That would be 20- to 25-percent more at the crank, mind you.
Last month, a report from Car and Driver came out saying that the Toyota Supra has more power than what was announced by the company. The claim was from a dyno testing that reported 339 horsepower (253 kiloWatts) and 427 pound-feet (579 Newton-meter) of torque at the wheels. It was hard to fathom the results at that time. The good thing is, the automotive website has released the actual video of the dyno testing just recently to substantiate the claim.
Watch the video above to see the actual dyno testing. Don't forget to lower the volume first as the editing's a bit weird.
After seeing the video, the results are indeed true – 339 hp and 427 lb-ft at the wheels. In contrast to what Toyota declared, the Supra is supposed to make 335 hp (250 kW) and 365 lb-ft (495 Nm) at the crank. Considering the drivetrain losses in the transmission and the rear axle, the result should be 20 to 25 percent lower than the crank ratings, at worst.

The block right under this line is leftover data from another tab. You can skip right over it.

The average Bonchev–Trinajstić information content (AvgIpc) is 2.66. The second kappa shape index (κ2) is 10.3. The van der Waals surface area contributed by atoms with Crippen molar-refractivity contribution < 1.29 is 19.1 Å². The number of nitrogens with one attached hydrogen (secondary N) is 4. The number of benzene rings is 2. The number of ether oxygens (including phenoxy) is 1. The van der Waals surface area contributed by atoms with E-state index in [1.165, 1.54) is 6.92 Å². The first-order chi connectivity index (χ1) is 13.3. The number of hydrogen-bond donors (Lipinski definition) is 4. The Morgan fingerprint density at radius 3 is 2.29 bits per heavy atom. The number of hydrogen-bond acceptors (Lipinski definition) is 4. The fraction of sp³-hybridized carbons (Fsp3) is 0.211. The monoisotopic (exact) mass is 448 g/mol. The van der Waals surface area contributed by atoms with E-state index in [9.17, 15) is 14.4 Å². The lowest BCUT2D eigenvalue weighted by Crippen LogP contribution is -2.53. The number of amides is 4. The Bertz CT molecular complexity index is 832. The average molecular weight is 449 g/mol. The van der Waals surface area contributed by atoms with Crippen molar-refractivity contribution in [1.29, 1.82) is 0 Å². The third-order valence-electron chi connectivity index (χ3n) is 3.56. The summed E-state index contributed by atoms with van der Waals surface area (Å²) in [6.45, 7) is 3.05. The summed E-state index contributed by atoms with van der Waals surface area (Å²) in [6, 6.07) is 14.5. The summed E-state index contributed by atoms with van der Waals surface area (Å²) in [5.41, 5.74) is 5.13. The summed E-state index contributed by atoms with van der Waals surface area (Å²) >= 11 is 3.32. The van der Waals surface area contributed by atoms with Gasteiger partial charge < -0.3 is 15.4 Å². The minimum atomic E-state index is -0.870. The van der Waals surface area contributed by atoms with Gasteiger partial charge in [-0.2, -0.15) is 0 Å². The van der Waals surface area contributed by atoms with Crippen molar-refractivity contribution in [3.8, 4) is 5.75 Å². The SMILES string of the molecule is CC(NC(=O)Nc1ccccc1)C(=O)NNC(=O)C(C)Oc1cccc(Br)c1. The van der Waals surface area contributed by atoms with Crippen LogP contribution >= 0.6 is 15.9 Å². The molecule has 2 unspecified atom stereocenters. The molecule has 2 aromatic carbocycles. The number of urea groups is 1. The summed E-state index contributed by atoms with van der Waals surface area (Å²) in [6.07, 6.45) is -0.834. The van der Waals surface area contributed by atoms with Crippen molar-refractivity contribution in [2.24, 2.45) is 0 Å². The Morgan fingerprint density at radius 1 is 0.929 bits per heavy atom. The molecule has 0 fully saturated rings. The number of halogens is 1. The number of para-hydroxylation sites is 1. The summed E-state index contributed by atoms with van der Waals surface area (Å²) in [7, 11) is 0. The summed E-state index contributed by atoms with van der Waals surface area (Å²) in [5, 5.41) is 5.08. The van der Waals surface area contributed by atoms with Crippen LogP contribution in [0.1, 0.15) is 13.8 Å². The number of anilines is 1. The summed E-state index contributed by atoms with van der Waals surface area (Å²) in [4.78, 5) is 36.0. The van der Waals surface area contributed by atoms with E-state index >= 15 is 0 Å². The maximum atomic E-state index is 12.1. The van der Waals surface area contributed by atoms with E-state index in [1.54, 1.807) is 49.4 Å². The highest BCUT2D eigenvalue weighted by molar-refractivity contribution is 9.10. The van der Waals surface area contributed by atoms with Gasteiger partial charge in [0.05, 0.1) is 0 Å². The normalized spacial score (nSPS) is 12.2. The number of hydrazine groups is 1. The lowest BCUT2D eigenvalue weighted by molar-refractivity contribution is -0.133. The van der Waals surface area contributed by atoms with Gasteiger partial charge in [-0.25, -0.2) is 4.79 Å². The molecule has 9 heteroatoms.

But, they weren't. The result was even bigger, with the torque rating going way above the declared numbers. Thinking backward, the crank rating should be 25 percent higher than the wheel output, so the actual output numbers could be around 400 hp (298 kW) and 500 lb-ft (678 Nm) torque – but that would be an assumption at this point.
Is the Supra engine really a detuned version of what's inside the BMW Z4? We don't know but we're happy to think otherwise. Whether Toyota did underrate the Supra on paper or not, that would be beyond us. There could be many reasons why there's a discrepancy between the spec sheet numbers and the actual dyno test, but if the assumption is true, it would be a lie from Toyota we'll be glad to hear about.
Source: Car and Driver via Youtube